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I Math used in Physics versus other sciences

  1. Oct 26, 2017 #1
    I've read about complex mathematical things like Tensors, Hilbert Space, and so on. To my uninformed mind it appears they are used as if they are special and specific to Physics. But then I read another thread in this forum where an example was given applying to biology. And I think I've seen discussions of economics using similar terms. I have to admit I've always thought these things were special and only related to the "big physics" I was never smart enough to grasp. But now it seems like they're really just generic man-made as it were, tools that could apply to all kinds of mundane things.

    Somebody restore my feeling that physicists (whom I regard as special and gifted people for the bigness of their subject) considering the universe and space and time and fundamental particles aren't using the same tools as economists studying the buying habits of populations of shoppers at malls.
     
  2. jcsd
  3. Oct 26, 2017 #2

    jedishrfu

    Staff: Mentor

    They are mathematical concepts that extend the notion of matrices and are often applied to differential geometry, general relativity and other areas. They became well known when Einstein used them in GR. Now Differential Geometry has found many other uses in a lot of fields.

    As an example, one such tensor describes the pythagorean distance in a space of any dimensions:

    https://en.wikipedia.org/wiki/Metric_tensor

    Other uses are listed at the end of this article on Tensors:

    https://en.wikipedia.org/wiki/Tensor
     
  4. Oct 26, 2017 #3
    So I think you are confirming my loss. Although your examples contradict your words.
     
  5. Oct 26, 2017 #4

    fresh_42

    Staff: Mentor

    Of course do these tools apply to a lot of occasions. At its kernel it is often a quantity which varies in time under some external constraints. If this is the flux of a fluid in a pipe, a virus spreading the world, the behavior of shoppers on a black Friday or simply the amount of gas to drive a certain distance doesn't really matter. They are just different set-ups.
    The relationship between physics and mathematics is for many reasons an especially close one. This means that they influence each other and many mathematical concepts have been especially developed to solve physical problems. On the other hand, there are purely mathematical concepts which were adopted by physics afterwards: graded algebras have been around long before someone used them for string theory. For both directions of influence exist many examples. The result is that mathematicians will look for physical examples, if they try to imagine applications, and physicists will look up mathematical insights first, if they find or assume new concepts. But mathematical structures play as well an important role in genetics or macro economics. It's just that biologists and economists are far less used to look at what mathematics has to say, than physicists are. This has a couple of reasons. However, these facts are not suited to conclude, that there are mathematical tools which are exclusively available for physics.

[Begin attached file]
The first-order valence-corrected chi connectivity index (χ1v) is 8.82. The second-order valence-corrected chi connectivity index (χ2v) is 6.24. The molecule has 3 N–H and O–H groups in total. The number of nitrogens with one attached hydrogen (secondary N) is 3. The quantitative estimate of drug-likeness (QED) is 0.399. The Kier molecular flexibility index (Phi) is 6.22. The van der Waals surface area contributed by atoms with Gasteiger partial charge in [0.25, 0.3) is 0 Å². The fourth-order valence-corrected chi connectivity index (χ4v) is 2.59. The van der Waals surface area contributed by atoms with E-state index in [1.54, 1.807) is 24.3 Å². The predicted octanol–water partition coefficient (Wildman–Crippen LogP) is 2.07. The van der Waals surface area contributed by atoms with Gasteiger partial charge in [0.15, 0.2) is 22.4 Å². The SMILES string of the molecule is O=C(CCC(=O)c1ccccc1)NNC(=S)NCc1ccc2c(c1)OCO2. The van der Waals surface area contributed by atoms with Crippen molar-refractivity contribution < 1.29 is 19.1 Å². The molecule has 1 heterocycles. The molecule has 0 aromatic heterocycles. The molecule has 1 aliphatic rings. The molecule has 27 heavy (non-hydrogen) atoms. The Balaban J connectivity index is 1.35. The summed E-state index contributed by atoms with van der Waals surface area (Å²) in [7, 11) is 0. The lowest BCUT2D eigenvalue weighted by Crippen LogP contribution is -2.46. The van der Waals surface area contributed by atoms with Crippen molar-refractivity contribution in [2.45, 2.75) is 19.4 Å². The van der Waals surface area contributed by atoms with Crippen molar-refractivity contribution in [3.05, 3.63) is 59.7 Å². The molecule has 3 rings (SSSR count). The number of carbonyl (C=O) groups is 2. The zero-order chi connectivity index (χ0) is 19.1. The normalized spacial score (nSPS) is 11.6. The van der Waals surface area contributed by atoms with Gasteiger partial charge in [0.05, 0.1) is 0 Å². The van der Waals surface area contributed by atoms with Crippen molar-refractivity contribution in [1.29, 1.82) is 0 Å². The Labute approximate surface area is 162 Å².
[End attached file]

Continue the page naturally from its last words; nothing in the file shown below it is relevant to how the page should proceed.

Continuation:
6. Oct 26, 2017 #5

    mfb

    User Avatar
    2016 Award

    Staff: Mentor

    The tools are often related, the mindset is even more similar, and it is common that particle physicists study things like buying habits of people, traffic flow or similar things after a MSc/PhD.
     
  7. Oct 26, 2017 #6

    jedishrfu

    Staff: Mentor

    Reminds me of Waxahachie!
     
  8. Oct 26, 2017 #7
    Thanks all for the great responses. My mellow is fully marshed. I for one think you should change the names of these things so as not to confuse unsuspecting young physicist wannabees. Tensor sounds too much like Tension Object. In general the ending -or sounds like a real thing. How about Multifunc? Hilbert Space. Sounds too physical. How about Hilbert Megamatrix. Think about it! :) (I'm kidding of course, please don't flame me).
     
  9. Oct 26, 2017 #8

    fresh_42

    Staff: Mentor

    How appropriate!

    But my guess is, that it had more to do with stretching linearity to multilinearity. Btw. David Hilbert was a mathematician and no physicist and Hilbert spaces and tensor spaces have a priori nothing to do with each other. I still try to find out the physicists' usage of the term tensor. To me it is as if they always use it, as soon as any product and often even direct sums come into play. It makes me wonder, that they don't use it for the multiplication of ordinary numbers.
     
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